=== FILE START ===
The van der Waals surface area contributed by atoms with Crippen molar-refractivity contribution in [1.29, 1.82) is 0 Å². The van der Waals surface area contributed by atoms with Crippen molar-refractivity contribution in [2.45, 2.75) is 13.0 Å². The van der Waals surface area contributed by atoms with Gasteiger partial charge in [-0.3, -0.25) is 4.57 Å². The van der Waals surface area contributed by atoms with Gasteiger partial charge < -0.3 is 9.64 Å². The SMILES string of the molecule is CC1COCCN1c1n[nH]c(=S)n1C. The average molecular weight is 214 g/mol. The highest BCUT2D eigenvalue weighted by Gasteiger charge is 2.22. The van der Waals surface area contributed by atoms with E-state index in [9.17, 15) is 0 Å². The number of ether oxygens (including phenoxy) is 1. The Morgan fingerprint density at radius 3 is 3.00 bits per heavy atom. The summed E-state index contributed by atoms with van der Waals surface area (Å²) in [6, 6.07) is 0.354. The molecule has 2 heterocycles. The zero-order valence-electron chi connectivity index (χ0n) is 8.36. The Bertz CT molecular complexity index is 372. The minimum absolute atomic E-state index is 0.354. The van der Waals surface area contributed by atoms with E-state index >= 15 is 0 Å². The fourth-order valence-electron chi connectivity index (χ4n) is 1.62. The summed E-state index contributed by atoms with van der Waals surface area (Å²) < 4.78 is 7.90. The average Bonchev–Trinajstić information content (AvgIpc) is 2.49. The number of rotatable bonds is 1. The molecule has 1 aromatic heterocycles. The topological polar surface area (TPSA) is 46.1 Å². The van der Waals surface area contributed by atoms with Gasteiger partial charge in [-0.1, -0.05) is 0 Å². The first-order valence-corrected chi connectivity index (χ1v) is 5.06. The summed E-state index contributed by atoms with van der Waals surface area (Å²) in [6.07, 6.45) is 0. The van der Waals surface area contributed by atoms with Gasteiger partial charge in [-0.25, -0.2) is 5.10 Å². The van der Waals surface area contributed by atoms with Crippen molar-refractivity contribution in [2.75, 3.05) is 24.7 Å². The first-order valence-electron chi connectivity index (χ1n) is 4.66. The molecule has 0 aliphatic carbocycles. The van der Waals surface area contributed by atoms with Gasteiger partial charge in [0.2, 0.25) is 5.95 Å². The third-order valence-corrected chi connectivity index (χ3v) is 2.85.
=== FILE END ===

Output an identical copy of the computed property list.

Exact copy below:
The van der Waals surface area contributed by atoms with Crippen molar-refractivity contribution in [1.29, 1.82) is 0 Å². The van der Waals surface area contributed by atoms with Crippen molar-refractivity contribution in [2.45, 2.75) is 13.0 Å². The van der Waals surface area contributed by atoms with Gasteiger partial charge in [-0.3, -0.25) is 4.57 Å². The van der Waals surface area contributed by atoms with Gasteiger partial charge < -0.3 is 9.64 Å². The SMILES string of the molecule is CC1COCCN1c1n[nH]c(=S)n1C. The average molecular weight is 214 g/mol. The highest BCUT2D eigenvalue weighted by Gasteiger charge is 2.22. The van der Waals surface area contributed by atoms with E-state index in [9.17, 15) is 0 Å². The number of ether oxygens (including phenoxy) is 1. The Morgan fingerprint density at radius 3 is 3.00 bits per heavy atom. The summed E-state index contributed by atoms with van der Waals surface area (Å²) in [6, 6.07) is 0.354. The molecule has 2 heterocycles. The zero-order valence-electron chi connectivity index (χ0n) is 8.36. The Bertz CT molecular complexity index is 372. The minimum absolute atomic E-state index is 0.354. The van der Waals surface area contributed by atoms with E-state index >= 15 is 0 Å². The fourth-order valence-electron chi connectivity index (χ4n) is 1.62. The summed E-state index contributed by atoms with van der Waals surface area (Å²) < 4.78 is 7.90. The average Bonchev–Trinajstić information content (AvgIpc) is 2.49. The number of rotatable bonds is 1. The molecule has 1 aromatic heterocycles. The topological polar surface area (TPSA) is 46.1 Å². The van der Waals surface area contributed by atoms with Gasteiger partial charge in [-0.1, -0.05) is 0 Å². The first-order valence-corrected chi connectivity index (χ1v) is 5.06. The summed E-state index contributed by atoms with van der Waals surface area (Å²) in [6.07, 6.45) is 0. The van der Waals surface area contributed by atoms with Gasteiger partial charge in [-0.25, -0.2) is 5.10 Å². The van der Waals surface area contributed by atoms with Crippen molar-refractivity contribution in [2.75, 3.05) is 24.7 Å². The first-order valence-electron chi connectivity index (χ1n) is 4.66. The molecule has 0 aliphatic carbocycles. The van der Waals surface area contributed by atoms with Gasteiger partial charge in [0.2, 0.25) is 5.95 Å². The third-order valence-corrected chi connectivity index (χ3v) is 2.85.